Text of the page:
On the eve of the California primary and six other contests, the Associated Press and NBC News shook up the Democratic race for the White House last night by announcing Hillary Clinton had reached the number of delegates needed to capture the nomination, beating challenger Bernie Sanders. Both news organizations reached that conclusion based on unofficial polls of unelected superdelegates.
If the projections stand, Clinton would become the first woman to ever be the presidential candidate of a major political party in U.S. history. Sanders criticized the move. “According to the Democratic National Committee, what they should not be doing is lumping pledged delegates, i.e. real delegates, with superdelegates, who may or may not change their mind, but who do not vote until July 25th,” Sanders said.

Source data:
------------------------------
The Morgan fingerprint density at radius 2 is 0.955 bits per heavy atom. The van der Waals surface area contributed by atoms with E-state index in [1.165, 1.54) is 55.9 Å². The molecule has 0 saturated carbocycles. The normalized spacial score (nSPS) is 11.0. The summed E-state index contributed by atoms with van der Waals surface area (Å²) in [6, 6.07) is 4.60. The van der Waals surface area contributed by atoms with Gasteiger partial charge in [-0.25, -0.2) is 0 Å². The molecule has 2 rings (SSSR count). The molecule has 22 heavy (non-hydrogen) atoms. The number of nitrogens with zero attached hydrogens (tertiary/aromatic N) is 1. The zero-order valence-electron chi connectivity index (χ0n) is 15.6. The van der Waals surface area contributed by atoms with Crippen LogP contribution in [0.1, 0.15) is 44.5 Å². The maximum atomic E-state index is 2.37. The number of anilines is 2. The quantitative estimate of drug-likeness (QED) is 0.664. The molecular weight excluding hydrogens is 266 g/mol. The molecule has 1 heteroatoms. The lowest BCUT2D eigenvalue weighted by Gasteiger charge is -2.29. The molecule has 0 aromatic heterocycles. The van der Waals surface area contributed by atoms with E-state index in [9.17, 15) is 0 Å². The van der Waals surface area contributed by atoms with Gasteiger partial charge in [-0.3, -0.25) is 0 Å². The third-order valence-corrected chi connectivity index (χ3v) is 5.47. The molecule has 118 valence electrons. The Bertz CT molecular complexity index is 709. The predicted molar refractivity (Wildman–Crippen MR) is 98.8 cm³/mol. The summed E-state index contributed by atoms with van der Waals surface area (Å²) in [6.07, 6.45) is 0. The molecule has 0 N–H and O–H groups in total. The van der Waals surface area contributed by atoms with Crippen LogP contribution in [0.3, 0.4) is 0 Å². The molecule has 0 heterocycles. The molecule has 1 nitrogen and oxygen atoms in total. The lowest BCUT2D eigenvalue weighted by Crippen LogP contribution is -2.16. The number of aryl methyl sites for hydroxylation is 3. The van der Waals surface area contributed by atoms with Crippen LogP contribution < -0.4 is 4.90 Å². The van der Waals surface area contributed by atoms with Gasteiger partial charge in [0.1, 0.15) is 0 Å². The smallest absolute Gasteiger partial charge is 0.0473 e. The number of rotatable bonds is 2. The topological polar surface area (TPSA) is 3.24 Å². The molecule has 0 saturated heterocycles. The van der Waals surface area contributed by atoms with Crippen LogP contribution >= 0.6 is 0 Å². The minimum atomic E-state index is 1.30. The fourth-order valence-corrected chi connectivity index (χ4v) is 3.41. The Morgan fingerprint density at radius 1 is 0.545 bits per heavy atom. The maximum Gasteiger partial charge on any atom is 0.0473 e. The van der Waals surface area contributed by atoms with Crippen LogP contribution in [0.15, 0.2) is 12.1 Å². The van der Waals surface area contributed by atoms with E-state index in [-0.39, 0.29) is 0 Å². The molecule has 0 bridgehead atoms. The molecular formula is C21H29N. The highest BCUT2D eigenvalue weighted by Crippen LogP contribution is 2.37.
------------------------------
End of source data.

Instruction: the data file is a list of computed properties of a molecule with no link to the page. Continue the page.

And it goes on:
Ahead of the California vote, Donald Trump is facing criticism for downplaying the state’s historic drought. He recently blamed the lack of water in some communities on environmentalists who are “trying to protect a certain kind of three-inch fish.” California Senate President Pro-Tem Kevin de León and Los Angeles City Councilmember Gil Cedillo debate who is the best candidate to take on the Drumpf.
Finally, in California, Black Lives Matter activist Jasmine Richards faces up to four years in prison at her sentencing today after she was convicted of a rarely used statute in California law known up until recently as “felony lynching.” Police accused her of trying to de-arrest someone during a peace march in Pasadena last August. This contrasts sharply with another California case — Stanford rapist Brock Turner, who was sentenced to only six months.
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